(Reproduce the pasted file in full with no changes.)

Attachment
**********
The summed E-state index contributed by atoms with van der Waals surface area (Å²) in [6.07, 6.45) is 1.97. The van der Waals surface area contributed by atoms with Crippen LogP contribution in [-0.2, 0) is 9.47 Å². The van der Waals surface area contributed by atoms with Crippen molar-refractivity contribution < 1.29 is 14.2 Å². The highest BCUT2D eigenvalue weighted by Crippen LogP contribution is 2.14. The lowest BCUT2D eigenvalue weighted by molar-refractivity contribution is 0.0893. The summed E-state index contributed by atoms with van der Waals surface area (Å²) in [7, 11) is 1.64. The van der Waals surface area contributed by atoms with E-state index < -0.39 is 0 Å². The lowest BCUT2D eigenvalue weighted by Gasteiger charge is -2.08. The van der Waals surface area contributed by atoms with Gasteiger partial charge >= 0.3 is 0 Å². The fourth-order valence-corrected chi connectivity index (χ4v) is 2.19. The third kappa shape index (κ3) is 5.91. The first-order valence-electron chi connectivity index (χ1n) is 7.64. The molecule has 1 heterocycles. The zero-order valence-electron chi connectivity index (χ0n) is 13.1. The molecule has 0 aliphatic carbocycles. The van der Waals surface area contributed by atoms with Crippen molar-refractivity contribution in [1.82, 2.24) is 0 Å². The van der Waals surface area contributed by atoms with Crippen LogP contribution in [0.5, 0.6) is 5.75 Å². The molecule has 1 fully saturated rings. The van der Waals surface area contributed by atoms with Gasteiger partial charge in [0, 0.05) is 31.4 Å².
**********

The summed E-state index contributed by atoms with van der Waals surface area (Å²) in [6.07, 6.45) is 1.97. The van der Waals surface area contributed by atoms with Crippen LogP contribution in [-0.2, 0) is 9.47 Å². The van der Waals surface area contributed by atoms with Crippen molar-refractivity contribution < 1.29 is 14.2 Å². The highest BCUT2D eigenvalue weighted by Crippen LogP contribution is 2.14. The lowest BCUT2D eigenvalue weighted by molar-refractivity contribution is 0.0893. The summed E-state index contributed by atoms with van der Waals surface area (Å²) in [7, 11) is 1.64. The van der Waals surface area contributed by atoms with E-state index < -0.39 is 0 Å². The lowest BCUT2D eigenvalue weighted by Gasteiger charge is -2.08. The van der Waals surface area contributed by atoms with Gasteiger partial charge >= 0.3 is 0 Å². The fourth-order valence-corrected chi connectivity index (χ4v) is 2.19. The third kappa shape index (κ3) is 5.91. The first-order valence-electron chi connectivity index (χ1n) is 7.64. The molecule has 1 heterocycles. The zero-order valence-electron chi connectivity index (χ0n) is 13.1. The molecule has 0 aliphatic carbocycles. The van der Waals surface area contributed by atoms with Crippen molar-refractivity contribution in [1.82, 2.24) is 0 Å². The van der Waals surface area contributed by atoms with Crippen LogP contribution in [0.5, 0.6) is 5.75 Å². The molecule has 1 fully saturated rings. The van der Waals surface area contributed by atoms with Gasteiger partial charge in [0, 0.05) is 31.4 Å².